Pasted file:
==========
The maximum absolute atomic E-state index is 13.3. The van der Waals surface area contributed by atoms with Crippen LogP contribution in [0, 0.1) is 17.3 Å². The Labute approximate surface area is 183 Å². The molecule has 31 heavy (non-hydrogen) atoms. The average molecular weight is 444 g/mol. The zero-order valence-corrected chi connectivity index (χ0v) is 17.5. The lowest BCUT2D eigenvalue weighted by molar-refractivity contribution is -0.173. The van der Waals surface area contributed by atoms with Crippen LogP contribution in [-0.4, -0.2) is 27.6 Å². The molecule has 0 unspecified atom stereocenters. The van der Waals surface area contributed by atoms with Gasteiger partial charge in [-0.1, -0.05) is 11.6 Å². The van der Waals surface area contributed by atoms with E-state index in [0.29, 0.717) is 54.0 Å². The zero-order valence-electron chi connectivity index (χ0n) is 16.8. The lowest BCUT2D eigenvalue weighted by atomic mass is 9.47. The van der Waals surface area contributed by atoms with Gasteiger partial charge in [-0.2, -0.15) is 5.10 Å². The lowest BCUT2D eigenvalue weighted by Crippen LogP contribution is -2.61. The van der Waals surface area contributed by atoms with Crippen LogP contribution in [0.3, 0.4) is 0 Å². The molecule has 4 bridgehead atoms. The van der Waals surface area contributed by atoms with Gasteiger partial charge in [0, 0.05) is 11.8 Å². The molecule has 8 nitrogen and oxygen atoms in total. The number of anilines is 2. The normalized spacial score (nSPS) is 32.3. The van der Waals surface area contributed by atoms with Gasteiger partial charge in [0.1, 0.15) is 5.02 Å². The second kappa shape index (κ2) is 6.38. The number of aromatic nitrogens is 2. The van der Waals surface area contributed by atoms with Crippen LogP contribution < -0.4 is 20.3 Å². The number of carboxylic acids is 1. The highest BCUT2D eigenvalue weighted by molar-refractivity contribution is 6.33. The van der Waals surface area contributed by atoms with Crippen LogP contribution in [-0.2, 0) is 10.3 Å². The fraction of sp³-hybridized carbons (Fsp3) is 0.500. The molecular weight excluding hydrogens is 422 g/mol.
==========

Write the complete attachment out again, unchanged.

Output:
The maximum absolute atomic E-state index is 13.3. The van der Waals surface area contributed by atoms with Crippen LogP contribution in [0, 0.1) is 17.3 Å². The Labute approximate surface area is 183 Å². The molecule has 31 heavy (non-hydrogen) atoms. The average molecular weight is 444 g/mol. The zero-order valence-corrected chi connectivity index (χ0v) is 17.5. The lowest BCUT2D eigenvalue weighted by molar-refractivity contribution is -0.173. The van der Waals surface area contributed by atoms with Crippen LogP contribution in [-0.4, -0.2) is 27.6 Å². The molecule has 0 unspecified atom stereocenters. The van der Waals surface area contributed by atoms with Gasteiger partial charge in [-0.1, -0.05) is 11.6 Å². The van der Waals surface area contributed by atoms with E-state index in [0.29, 0.717) is 54.0 Å². The zero-order valence-electron chi connectivity index (χ0n) is 16.8. The lowest BCUT2D eigenvalue weighted by atomic mass is 9.47. The van der Waals surface area contributed by atoms with Gasteiger partial charge in [-0.2, -0.15) is 5.10 Å². The lowest BCUT2D eigenvalue weighted by Crippen LogP contribution is -2.61. The van der Waals surface area contributed by atoms with Crippen LogP contribution in [0.3, 0.4) is 0 Å². The molecule has 4 bridgehead atoms. The van der Waals surface area contributed by atoms with Gasteiger partial charge in [0, 0.05) is 11.8 Å². The molecule has 8 nitrogen and oxygen atoms in total. The number of anilines is 2. The normalized spacial score (nSPS) is 32.3. The van der Waals surface area contributed by atoms with Gasteiger partial charge in [0.1, 0.15) is 5.02 Å². The second kappa shape index (κ2) is 6.38. The number of aromatic nitrogens is 2. The van der Waals surface area contributed by atoms with Crippen LogP contribution < -0.4 is 20.3 Å². The number of carboxylic acids is 1. The highest BCUT2D eigenvalue weighted by molar-refractivity contribution is 6.33. The van der Waals surface area contributed by atoms with Crippen LogP contribution in [-0.2, 0) is 10.3 Å². The fraction of sp³-hybridized carbons (Fsp3) is 0.500. The molecular weight excluding hydrogens is 422 g/mol.